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Re: Enabling hardened build flags for Wheezy

* Charles Plessy <plessy@debian.org> [120307 16:27]:
> Thanks (and thanks Cyril) for the hint.  Still there are two things
> I do not understand:
>  - Why and when it is a problem to add preprocessor flags in CFLAGS.

Becuase CFLAGS is not meant for preprocessor flags. Adding stuff in
unexpected places might break correct stuff.

There are usually 4 variables for C/C++ code:

CPPFLAGS is for options for the preprocessor like -D and -I
CFLAGS is flags for the C compiler
CXXFLAGS is flags for the C++ compiler
LDFLAGS if flags for the linker.

The rules are:
- if you call the preprocessor, or a compiler in a way to call the
  preprocessor, you give it CPPFLAGS.
- if you call the linker (ideally by calling the compiler in a way
  to invoke the linker (i.e. without -c)) you give it LDFLAGS.
- if you call the compiler, you give it CFLAGS (for gcc) or CXXFLAGS
  (for g++).

That is you usually have something like (with usually more variables,
as most software needs some hardcoded values that should not go in the
user variables):

 g++ $(CPPFLAGS) $(CXXFLAGS) $(LDFLAGS) bar.cc -o progname
 gcc $(CPPFLAGS) $(CFLAGS)   $(LDFLAGS) bar.c  -o progname
 g++ $(CPPFLAGS) $(CXXFLAGS)         -c foo.cc -o foo.o
 gcc $(CPPFLAGS) $(CFLAGS)           -c foo.c  -o foo.o
 g++             $(CXXFLAGS) $(LDFLAGS) foo.o  -o progname
 gcc             $(CFLAGS)   $(LDFLAGS) foo.o  -o progname

The reason you should give CFLAGS/CXXFLAGS when giving the compiler a .o
file is that linking might also produce code (when using lto, or when
generating shared libraries, or ...) which needs to get the same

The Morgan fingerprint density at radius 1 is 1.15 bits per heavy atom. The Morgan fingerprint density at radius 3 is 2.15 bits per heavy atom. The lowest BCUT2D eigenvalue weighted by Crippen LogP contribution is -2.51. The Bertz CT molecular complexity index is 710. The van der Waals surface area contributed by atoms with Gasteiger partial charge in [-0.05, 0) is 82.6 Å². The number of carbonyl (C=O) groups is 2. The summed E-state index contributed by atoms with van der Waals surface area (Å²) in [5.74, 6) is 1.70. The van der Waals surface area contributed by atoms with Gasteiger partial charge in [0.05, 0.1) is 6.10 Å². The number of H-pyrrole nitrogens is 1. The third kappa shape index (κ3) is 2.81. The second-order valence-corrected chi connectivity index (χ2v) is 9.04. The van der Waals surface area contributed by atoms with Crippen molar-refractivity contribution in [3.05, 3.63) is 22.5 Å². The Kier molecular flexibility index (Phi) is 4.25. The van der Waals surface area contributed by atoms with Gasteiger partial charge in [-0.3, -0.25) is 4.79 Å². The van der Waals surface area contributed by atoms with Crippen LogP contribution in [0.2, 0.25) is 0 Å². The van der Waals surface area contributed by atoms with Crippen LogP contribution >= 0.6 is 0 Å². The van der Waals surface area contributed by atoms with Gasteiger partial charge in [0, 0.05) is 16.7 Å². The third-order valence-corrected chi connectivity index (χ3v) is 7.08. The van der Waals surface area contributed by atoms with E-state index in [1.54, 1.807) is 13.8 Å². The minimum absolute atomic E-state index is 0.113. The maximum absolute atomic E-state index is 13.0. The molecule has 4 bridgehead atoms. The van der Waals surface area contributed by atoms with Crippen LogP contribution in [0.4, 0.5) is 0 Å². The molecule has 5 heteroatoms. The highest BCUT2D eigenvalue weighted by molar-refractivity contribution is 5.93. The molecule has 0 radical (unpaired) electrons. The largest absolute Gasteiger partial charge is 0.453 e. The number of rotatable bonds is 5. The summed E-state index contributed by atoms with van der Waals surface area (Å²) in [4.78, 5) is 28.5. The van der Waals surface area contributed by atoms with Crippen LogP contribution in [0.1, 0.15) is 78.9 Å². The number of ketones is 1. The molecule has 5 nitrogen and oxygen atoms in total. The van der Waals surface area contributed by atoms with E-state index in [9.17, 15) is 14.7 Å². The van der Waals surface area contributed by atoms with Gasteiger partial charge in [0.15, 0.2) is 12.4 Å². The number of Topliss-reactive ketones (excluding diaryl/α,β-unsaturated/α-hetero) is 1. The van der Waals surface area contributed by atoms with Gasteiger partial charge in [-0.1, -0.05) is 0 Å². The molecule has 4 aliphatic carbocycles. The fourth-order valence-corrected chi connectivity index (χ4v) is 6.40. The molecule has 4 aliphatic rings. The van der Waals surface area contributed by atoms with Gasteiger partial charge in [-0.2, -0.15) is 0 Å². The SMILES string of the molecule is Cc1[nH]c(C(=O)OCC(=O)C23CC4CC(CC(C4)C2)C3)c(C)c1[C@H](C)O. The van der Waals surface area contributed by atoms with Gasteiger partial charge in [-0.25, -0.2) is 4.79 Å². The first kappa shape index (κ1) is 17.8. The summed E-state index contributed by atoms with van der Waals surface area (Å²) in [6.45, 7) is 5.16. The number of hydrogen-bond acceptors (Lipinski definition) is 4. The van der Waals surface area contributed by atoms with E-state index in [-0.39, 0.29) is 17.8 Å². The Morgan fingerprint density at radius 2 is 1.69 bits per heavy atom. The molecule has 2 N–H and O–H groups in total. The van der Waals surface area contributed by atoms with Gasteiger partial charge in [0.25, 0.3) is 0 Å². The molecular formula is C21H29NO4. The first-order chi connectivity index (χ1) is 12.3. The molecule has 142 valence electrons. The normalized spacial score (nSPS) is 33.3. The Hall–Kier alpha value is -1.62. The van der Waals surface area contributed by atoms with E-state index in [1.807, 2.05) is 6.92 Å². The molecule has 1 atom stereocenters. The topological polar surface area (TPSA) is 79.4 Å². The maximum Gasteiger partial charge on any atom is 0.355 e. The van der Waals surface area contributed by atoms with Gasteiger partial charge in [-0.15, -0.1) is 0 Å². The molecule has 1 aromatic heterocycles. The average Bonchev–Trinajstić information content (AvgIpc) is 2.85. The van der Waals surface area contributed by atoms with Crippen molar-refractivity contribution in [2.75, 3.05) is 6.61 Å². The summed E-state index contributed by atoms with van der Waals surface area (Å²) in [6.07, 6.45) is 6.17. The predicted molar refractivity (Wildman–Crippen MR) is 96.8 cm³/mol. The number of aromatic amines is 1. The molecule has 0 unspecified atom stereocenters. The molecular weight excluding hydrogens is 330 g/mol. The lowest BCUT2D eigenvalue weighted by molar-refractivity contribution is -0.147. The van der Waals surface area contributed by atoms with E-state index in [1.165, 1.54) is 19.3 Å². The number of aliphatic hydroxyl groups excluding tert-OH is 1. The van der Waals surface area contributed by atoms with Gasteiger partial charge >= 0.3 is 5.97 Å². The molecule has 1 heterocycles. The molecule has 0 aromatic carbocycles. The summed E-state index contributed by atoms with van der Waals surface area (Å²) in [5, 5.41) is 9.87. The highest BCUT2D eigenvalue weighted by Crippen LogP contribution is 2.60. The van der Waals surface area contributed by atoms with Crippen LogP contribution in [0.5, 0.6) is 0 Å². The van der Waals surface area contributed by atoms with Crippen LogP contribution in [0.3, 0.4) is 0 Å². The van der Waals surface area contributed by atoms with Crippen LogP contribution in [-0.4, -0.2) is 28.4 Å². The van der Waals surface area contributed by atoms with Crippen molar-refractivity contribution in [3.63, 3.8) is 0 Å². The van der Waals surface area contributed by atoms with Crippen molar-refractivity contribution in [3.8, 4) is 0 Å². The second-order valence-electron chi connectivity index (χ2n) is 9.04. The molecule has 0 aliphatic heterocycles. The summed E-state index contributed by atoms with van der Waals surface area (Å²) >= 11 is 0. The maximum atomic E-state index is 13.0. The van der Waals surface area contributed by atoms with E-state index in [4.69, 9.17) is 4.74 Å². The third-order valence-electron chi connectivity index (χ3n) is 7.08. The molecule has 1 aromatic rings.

Thus depending on upstream's build scripts, you might need to put
multiple flags in different variables (sometimes putting CPPFLAGS
and CFLAGS in a variable called CFLAGS, sometimes CFLAGS and LDFLAGS
in a variable called LDFLAGS and so on).

>  - Why we chose the solution that require more extensive changes
>    to the packages.

By having each categorie in its own variable and having those variables
named as the influental GNU coding standards requiring them to be, we
get the possibility to support any system and doing the right thing
automatically for the majority. (Merging values is easy, splitting is

It requires no change for good packages. For packages not following the
usual semantics you will have to find out which flags to put where
anyway, so it does not get more complicated, either.

Also note that if upstream's build system does not support CPPFLAGS,
chances are it does not support LDFLAGS either. So you might want to
look at this and perhaps mangle it into something either).

Another often seen mistake in hand-written Makefiles is using CFLAGS
when compiling c++ code. In the easy case of only having c++ code that
means you might need to give CXXFLAGS into a variable named CFLAGS.

        Bernhard R. Link

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